Yesterday’s post considered the author’s experience with two ways for career progression: 1) hard work, patience and humility that are recognized through production and 2) writing performance appraisals and recommendation packages that describe the work you’ve done when visible results aren’t necessarily available. There is another way and this post is a warning to all our descendants to avoid this method at all costs. It entails riding someone else’s coat tails.
I’ve personally seen this approach many times in my career journey. It never ends well for the practitioner. It starts as they develop their network and build “relationships” with colleagues in their field. Most of the time, these folks are looking for the fast burner in their field who has all the right stuff and rockets up the career pyramid quickly. The coat tail rider manages to find a way to endear themselves to the fast burner using various methods including flattery, focused effort on the fast burner’s priorities, filling a key role on the fast burner’s team, etc. This approach always works for awhile as long as the rider stays on the good side of the fast burner. But eventually, even the fast burner peaks out. Sometimes they peak out early due to the Peter Principle. Sometimes they actually make it to the top, but then there is nowhere else to go so they move on to another agency, another company or even retirement. In all these cases the coat tail rider is left hanging with no sponsor and no future. Its; very sad to watch these people flounder.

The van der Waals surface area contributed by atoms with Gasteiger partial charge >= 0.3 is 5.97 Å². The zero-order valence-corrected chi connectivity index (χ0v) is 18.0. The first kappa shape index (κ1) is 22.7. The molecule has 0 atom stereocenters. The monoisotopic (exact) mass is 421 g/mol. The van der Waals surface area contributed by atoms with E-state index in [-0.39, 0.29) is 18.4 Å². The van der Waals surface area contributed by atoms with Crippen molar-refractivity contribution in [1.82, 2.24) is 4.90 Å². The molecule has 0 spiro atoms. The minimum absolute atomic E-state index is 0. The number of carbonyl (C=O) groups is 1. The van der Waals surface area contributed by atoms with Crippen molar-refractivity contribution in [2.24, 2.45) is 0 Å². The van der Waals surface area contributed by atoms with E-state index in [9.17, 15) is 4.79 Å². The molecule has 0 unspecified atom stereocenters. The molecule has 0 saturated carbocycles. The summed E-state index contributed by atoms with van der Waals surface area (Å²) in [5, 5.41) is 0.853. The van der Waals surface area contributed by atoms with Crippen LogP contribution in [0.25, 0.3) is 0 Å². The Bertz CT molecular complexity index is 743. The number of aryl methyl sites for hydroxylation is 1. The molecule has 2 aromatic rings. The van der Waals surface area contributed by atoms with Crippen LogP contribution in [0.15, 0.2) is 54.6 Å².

The best advice is to just work hard at the job you’re currently in and not worry about who does or doesn’t know you. You work will speak for itself even if you have to write a package to tell the story. I saw a FaceBook post the other day that said “Work so hard that you never have to introduce yourself.” I could go two different directions with that advice, so being the eternal optimist I’ll take the positive approach. If you work so hard that everyone knows you, you’re probably doing something right.